In the last two weeks:

  • I spent Easter morning in Canaan with Grace Fellowship’s partner (& my good friend) Pastor Samedy. We went to his service for Palm Sunday & there is no Sunday School, children just sit in church (and can be a distraction at times) – I wanted to serve my friend so I asked if I could teach the kids for Easter! This morning was complete dependence on God to work as I had no translator & there was a lot of room for chaos instead of class – I made coloring sheets with Creole & prayed over each one. Tiffany helped me translate, sing, pray with the kids – of course we were successful after praying over the sheets, with double the children that had been at church the previous week! We were blessed to have a car on Easter Sunday which meant that we got to pack 12 people into a Toyota SUV and take Samedy’s whole family to church – his wife and three daughters (one is 8 weeks old) do not usually get to go to church.  We went with Ethan & Gail’s family as well, I could not have asked for a better Easter!
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Church in the building, children outside with us.
1 Piè 1:3 Ann fè lwanj Bondye, Papa Jezikri, Seyè nou an. Paske, nan kè sansib li, li ban nou lavi ankò lè li te fè Jezikri leve soti vivan nan lanmò a. Sa fè nou viv ak anpil espwa.

  • Our team member Gail will be leaving Haiti with her three boys on Tuesday. Her boys are 3, 6, and 8 & their bodies need testing and healing from doctors that Haiti cannot offer them. This has been prayed for & really thought about – but feels sudden as a piece of our family leaves.
  • We’ve been going to Bercy, where the Sant Mouvman is being built, to build relationships & get work done. Richard lives next door and his family sells snacks and soda, he comes to visit and is so excited that we’ll be neighbors soon!
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Richard (who loves pictures, like every other kid who finds out I have an iPhone)

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The view from the loft! Even if it’s not done yet, it’s the perfect reading spot.

  • Our friend, 14, had a brother die last weekend. We visited his father’s house and it was one of the times that I felt completely dependent on God as I just sat with my limited Creole and silently prayed for almost 20 people before me. The father is a voodoo priest and the house is covered in skulls, paintings, and what our friend called “bad crosses”. There was a baby with hydrocephalus (a sad and scary disease to see) that the father was holding, only adding to the ‘grav’ environment. What an moment to really depend on God & have my eyes opened once again to how desperately this world needs to be covered in prayer for God to breathe life into it, to open hearts to His true hope. Gail & I returned the next day and are praying that we are a light – Gail found a surgery advocate to figure out was has been done and what can be done for this baby in a family that is already grieving.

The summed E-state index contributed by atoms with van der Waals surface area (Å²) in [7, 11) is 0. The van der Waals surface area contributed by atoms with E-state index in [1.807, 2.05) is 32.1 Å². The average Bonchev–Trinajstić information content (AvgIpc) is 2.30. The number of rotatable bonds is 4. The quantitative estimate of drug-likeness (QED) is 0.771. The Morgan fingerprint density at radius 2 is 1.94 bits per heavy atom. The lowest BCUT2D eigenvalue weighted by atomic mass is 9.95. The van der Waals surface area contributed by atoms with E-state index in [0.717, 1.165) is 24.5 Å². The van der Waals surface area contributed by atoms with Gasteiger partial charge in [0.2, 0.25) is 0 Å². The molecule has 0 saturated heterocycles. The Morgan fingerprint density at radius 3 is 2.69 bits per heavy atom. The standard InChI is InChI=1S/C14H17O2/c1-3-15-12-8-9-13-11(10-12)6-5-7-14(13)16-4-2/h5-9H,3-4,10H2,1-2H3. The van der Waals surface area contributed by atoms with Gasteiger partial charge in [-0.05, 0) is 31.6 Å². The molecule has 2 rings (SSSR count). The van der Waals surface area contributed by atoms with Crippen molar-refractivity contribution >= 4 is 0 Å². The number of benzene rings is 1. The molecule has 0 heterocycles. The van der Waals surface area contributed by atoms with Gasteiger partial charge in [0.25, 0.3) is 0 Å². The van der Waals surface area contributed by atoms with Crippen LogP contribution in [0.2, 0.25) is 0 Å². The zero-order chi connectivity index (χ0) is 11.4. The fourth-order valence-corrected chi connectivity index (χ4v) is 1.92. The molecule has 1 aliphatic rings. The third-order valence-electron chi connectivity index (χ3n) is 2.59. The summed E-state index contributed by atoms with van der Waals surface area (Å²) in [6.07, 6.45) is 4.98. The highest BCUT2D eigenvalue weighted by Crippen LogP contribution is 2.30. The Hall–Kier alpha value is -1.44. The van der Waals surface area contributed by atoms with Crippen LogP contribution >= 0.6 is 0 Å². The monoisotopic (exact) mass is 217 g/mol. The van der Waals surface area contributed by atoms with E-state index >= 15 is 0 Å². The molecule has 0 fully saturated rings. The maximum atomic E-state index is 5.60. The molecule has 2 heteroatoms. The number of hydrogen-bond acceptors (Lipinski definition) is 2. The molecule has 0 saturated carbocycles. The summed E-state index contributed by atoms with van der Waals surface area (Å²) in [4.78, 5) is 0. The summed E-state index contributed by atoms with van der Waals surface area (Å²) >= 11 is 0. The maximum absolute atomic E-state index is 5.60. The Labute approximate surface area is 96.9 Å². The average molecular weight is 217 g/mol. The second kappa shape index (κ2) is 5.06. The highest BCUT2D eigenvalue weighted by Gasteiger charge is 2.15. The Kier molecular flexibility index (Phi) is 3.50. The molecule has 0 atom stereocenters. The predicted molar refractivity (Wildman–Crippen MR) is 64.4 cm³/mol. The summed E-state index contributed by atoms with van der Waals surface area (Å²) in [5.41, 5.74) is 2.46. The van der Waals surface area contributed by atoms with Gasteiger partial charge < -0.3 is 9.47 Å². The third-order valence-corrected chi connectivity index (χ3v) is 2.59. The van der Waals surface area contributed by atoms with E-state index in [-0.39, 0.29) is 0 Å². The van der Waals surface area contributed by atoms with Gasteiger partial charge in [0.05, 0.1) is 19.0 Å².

• We’ve have many visits to and from the community from the mountain, which has also resulted in not one but TWO family dinners where we fed more than 20 people! Family dinners are on Fridays and we usually invite a small amount of children that we are close to while we eat together as a team. Just a small group of kids from the mountain and we realized that our group had grown by 7 – that adds up when you’re feeding hungry stomachs! It’s a joy to praise God that we get to be the hands that prepare it. There’s always plenty of playtime as well 🙂
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Tiffany painting nails while girls drop by to visit one afternoon. The girl in the chair is named Shelly, she is 15 and she’s so sweet. Gail helped her heal up from a pretty bad machete cut on the back of her leg.

  • We’re learning to juggle setting boundaries…and setting those boundaries in love. This varies from children stopping by Shernando when we’re in the middle of a work day to friends asking for money to beggars in market – no is a hard word in any culture for us. Especially in Haiti, where people assume we have so much to give (and we feel guilty because on paper, we do have so much more to give). A hard but very necessary lesson, we want to encourage sustainability (and also healthy relationships!) with our friends and community.
  • Speaking of learning to say no – everyone wants us to teach them English! But, boundaries. Our ESL class (Tuesdays & Thursdays, early afternoon for 6th graders and evening for the community) starts THIS Thursday. A lot of help has been sent our way, which I really appreciate!
  • I only scratched the surface of the past two weeks, but one thing has proven true over & over again – PRAY! Prayer matters, it is the fuel to any movement & success, and it is so appreciated.